June 16, 2014

Feminists Have Daddy Issues™
Yeah...right

Yesterday, I was watching Fox News. Not willingly, admittedly, when I saw a teaser. It went something like this: "Feminists want to end Father's Day. All about the #EndFathersDay."

For two days, there had been stories circulating that showed rather convincing evidence that the Twitter handle was, in fact, an epic trolling effort (quite well-played!), and yet, here was a major news source, continuing the misinformation. It was all I could do not to throw my remote through the TV.

I plan, at some point, to do a much longer post on feminism and misconceptions about it. I feel very "led" to do this post--there's some of that fundamentalist language that I can't shake--because of my own experience, which I've dealt with in some minor detail here and why feminism is important to me, which I've dealt with here. Today, however, is not that day.

Today, I would just like to touch on one concept, which was brought up in the Fox News teaser and the Real Clear Politics piece "Feminists Have Daddy Issues" (don't worry, that's a Do Not Link, my friends).

And I am here to say: I am a feminist and I have a fucking awesome dad. I may, in fact, in my own humble opinion, have the most amazing father ever to grace the face of this planet or any other. But I'm being modest there.



Heather Wilhelm ranges all over the place in her column, and in fact, the majority of it has nothing to do with Daddy Issues™. The very last paragraph touches on the issue:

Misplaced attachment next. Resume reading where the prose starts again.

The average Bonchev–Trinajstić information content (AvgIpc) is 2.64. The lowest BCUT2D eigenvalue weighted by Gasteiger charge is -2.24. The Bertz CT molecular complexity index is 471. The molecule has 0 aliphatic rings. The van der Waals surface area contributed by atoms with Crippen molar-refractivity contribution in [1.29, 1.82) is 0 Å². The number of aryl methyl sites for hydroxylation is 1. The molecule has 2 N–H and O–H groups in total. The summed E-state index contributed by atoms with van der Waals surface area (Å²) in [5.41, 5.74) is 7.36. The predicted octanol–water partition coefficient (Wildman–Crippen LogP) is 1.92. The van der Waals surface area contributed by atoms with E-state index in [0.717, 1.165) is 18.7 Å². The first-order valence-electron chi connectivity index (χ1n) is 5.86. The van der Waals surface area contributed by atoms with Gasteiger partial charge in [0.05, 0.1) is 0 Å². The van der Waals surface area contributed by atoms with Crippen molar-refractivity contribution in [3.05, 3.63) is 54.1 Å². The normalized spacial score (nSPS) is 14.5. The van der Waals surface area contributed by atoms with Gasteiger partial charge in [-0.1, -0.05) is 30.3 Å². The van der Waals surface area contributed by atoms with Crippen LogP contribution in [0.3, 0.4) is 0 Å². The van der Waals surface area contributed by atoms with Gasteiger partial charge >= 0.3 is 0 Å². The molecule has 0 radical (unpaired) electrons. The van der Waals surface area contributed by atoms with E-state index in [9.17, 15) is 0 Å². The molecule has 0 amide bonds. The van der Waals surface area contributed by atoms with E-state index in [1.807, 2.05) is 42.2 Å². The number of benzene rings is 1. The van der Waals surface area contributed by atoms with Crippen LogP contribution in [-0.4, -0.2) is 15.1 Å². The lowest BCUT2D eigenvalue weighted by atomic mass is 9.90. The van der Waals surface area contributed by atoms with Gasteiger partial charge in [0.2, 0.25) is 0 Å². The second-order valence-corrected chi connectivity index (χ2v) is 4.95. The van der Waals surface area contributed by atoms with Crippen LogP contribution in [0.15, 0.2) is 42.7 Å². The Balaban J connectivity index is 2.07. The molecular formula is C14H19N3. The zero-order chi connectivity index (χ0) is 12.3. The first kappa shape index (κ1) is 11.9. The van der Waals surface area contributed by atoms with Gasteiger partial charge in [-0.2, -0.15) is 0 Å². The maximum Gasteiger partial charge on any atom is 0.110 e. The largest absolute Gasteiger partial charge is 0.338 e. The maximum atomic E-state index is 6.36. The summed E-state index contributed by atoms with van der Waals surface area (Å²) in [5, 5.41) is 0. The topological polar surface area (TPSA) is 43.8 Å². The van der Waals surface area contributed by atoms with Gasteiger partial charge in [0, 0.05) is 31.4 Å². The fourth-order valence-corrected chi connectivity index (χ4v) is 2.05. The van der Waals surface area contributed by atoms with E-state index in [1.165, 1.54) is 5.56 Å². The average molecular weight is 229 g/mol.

The ultimate irony is that for all of their talk of empowerment, this generation’s leading feminists seem to have a serious case of Daddy issues. Whether it’s a university board of regents, a set of byzantine campus “sexual consent” rules, or the Obama administration—which recently jumped on the university “rape culture” bandwagon—feminists just seem to want someone else to take care of them. Strangely, they don’t seem to mind celebrating passive, confused women, and, as seen in the case of Miss USA, they certainly don’t want to prioritize proactive self-responsibility. What a mess. 
So this is a whole heap of a mess, and the author doesn't really explain how any of it is related to Daddy issues. I'm not going to bother refuting most of it here, as Jessica Valenti already did a beautiful job for the Guardian here.

Valenti touches on how fathers of daughters impact their daughters' own natures--and how having daughters impacts their own feminism: